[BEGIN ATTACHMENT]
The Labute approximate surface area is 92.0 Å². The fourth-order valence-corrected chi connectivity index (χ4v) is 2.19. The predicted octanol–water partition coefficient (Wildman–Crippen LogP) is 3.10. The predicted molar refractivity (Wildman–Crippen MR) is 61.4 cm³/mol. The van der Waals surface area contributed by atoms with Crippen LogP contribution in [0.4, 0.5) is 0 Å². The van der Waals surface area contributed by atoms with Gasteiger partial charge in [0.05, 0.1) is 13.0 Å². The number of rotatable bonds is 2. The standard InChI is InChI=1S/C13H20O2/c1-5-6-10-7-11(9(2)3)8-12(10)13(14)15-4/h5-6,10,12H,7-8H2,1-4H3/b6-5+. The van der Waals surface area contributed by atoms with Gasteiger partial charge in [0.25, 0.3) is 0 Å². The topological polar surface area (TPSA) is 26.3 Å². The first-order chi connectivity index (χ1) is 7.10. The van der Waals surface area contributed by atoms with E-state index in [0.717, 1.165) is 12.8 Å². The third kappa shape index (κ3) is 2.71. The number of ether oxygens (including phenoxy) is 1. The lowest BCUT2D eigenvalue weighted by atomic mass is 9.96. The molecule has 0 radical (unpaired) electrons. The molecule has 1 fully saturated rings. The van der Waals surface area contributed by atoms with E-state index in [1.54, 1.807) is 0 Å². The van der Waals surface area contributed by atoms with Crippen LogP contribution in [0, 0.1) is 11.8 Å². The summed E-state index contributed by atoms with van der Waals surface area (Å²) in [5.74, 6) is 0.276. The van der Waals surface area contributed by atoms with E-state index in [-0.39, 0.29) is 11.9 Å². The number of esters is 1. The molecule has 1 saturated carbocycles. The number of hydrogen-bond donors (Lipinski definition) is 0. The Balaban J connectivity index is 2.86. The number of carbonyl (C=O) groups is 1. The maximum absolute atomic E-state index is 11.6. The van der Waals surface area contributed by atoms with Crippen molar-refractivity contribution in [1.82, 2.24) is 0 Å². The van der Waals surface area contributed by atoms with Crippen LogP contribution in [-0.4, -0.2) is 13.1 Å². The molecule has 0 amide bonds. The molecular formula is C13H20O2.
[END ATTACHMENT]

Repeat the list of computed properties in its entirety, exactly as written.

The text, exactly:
The Labute approximate surface area is 92.0 Å². The fourth-order valence-corrected chi connectivity index (χ4v) is 2.19. The predicted octanol–water partition coefficient (Wildman–Crippen LogP) is 3.10. The predicted molar refractivity (Wildman–Crippen MR) is 61.4 cm³/mol. The van der Waals surface area contributed by atoms with Crippen LogP contribution in [0.4, 0.5) is 0 Å². The van der Waals surface area contributed by atoms with Gasteiger partial charge in [0.05, 0.1) is 13.0 Å². The number of rotatable bonds is 2. The standard InChI is InChI=1S/C13H20O2/c1-5-6-10-7-11(9(2)3)8-12(10)13(14)15-4/h5-6,10,12H,7-8H2,1-4H3/b6-5+. The van der Waals surface area contributed by atoms with Gasteiger partial charge in [0.25, 0.3) is 0 Å². The topological polar surface area (TPSA) is 26.3 Å². The first-order chi connectivity index (χ1) is 7.10. The van der Waals surface area contributed by atoms with E-state index in [0.717, 1.165) is 12.8 Å². The third kappa shape index (κ3) is 2.71. The number of ether oxygens (including phenoxy) is 1. The lowest BCUT2D eigenvalue weighted by atomic mass is 9.96. The molecule has 0 radical (unpaired) electrons. The molecule has 1 fully saturated rings. The van der Waals surface area contributed by atoms with E-state index in [1.54, 1.807) is 0 Å². The van der Waals surface area contributed by atoms with Crippen LogP contribution in [0, 0.1) is 11.8 Å². The summed E-state index contributed by atoms with van der Waals surface area (Å²) in [5.74, 6) is 0.276. The van der Waals surface area contributed by atoms with E-state index in [-0.39, 0.29) is 11.9 Å². The number of esters is 1. The molecule has 1 saturated carbocycles. The number of hydrogen-bond donors (Lipinski definition) is 0. The Balaban J connectivity index is 2.86. The number of carbonyl (C=O) groups is 1. The maximum absolute atomic E-state index is 11.6. The van der Waals surface area contributed by atoms with Crippen molar-refractivity contribution in [1.82, 2.24) is 0 Å². The van der Waals surface area contributed by atoms with Crippen LogP contribution in [-0.4, -0.2) is 13.1 Å². The molecule has 0 amide bonds. The molecular formula is C13H20O2.